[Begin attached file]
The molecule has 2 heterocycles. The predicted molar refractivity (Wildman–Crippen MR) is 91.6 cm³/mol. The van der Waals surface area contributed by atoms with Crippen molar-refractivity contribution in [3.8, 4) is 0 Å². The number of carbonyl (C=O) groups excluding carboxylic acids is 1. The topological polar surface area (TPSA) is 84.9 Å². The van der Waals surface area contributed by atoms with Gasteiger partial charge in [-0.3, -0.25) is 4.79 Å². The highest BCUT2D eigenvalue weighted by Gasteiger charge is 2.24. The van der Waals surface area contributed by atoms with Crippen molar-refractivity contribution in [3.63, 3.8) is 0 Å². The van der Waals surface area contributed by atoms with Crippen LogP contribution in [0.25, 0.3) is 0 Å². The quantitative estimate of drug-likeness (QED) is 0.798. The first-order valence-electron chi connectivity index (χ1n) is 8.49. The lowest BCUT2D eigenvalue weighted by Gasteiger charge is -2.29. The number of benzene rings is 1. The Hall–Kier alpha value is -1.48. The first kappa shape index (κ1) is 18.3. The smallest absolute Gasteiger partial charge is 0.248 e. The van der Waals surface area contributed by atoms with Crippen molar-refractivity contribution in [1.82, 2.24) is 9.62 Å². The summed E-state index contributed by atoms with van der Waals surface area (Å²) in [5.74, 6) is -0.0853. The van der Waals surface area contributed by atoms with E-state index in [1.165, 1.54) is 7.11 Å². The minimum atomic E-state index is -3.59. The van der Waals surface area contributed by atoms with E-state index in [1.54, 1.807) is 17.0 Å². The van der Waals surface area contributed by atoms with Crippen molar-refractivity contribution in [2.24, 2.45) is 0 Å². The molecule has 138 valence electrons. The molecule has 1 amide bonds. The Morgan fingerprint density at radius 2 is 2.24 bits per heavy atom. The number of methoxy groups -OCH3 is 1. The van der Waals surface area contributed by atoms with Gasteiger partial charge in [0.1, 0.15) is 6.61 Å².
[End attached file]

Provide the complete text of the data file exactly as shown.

The molecule has 2 heterocycles. The predicted molar refractivity (Wildman–Crippen MR) is 91.6 cm³/mol. The van der Waals surface area contributed by atoms with Crippen molar-refractivity contribution in [3.8, 4) is 0 Å². The number of carbonyl (C=O) groups excluding carboxylic acids is 1. The topological polar surface area (TPSA) is 84.9 Å². The van der Waals surface area contributed by atoms with Gasteiger partial charge in [-0.3, -0.25) is 4.79 Å². The highest BCUT2D eigenvalue weighted by Gasteiger charge is 2.24. The van der Waals surface area contributed by atoms with Crippen molar-refractivity contribution in [3.63, 3.8) is 0 Å². The van der Waals surface area contributed by atoms with Crippen LogP contribution in [0.25, 0.3) is 0 Å². The quantitative estimate of drug-likeness (QED) is 0.798. The first-order valence-electron chi connectivity index (χ1n) is 8.49. The lowest BCUT2D eigenvalue weighted by Gasteiger charge is -2.29. The number of benzene rings is 1. The Hall–Kier alpha value is -1.48. The first kappa shape index (κ1) is 18.3. The smallest absolute Gasteiger partial charge is 0.248 e. The van der Waals surface area contributed by atoms with Crippen molar-refractivity contribution in [1.82, 2.24) is 9.62 Å². The summed E-state index contributed by atoms with van der Waals surface area (Å²) in [5.74, 6) is -0.0853. The van der Waals surface area contributed by atoms with E-state index in [1.165, 1.54) is 7.11 Å². The minimum atomic E-state index is -3.59. The van der Waals surface area contributed by atoms with E-state index in [1.54, 1.807) is 17.0 Å². The van der Waals surface area contributed by atoms with Crippen molar-refractivity contribution in [2.24, 2.45) is 0 Å². The molecule has 138 valence electrons. The molecule has 1 amide bonds. The Morgan fingerprint density at radius 2 is 2.24 bits per heavy atom. The number of methoxy groups -OCH3 is 1. The van der Waals surface area contributed by atoms with Gasteiger partial charge in [0.1, 0.15) is 6.61 Å².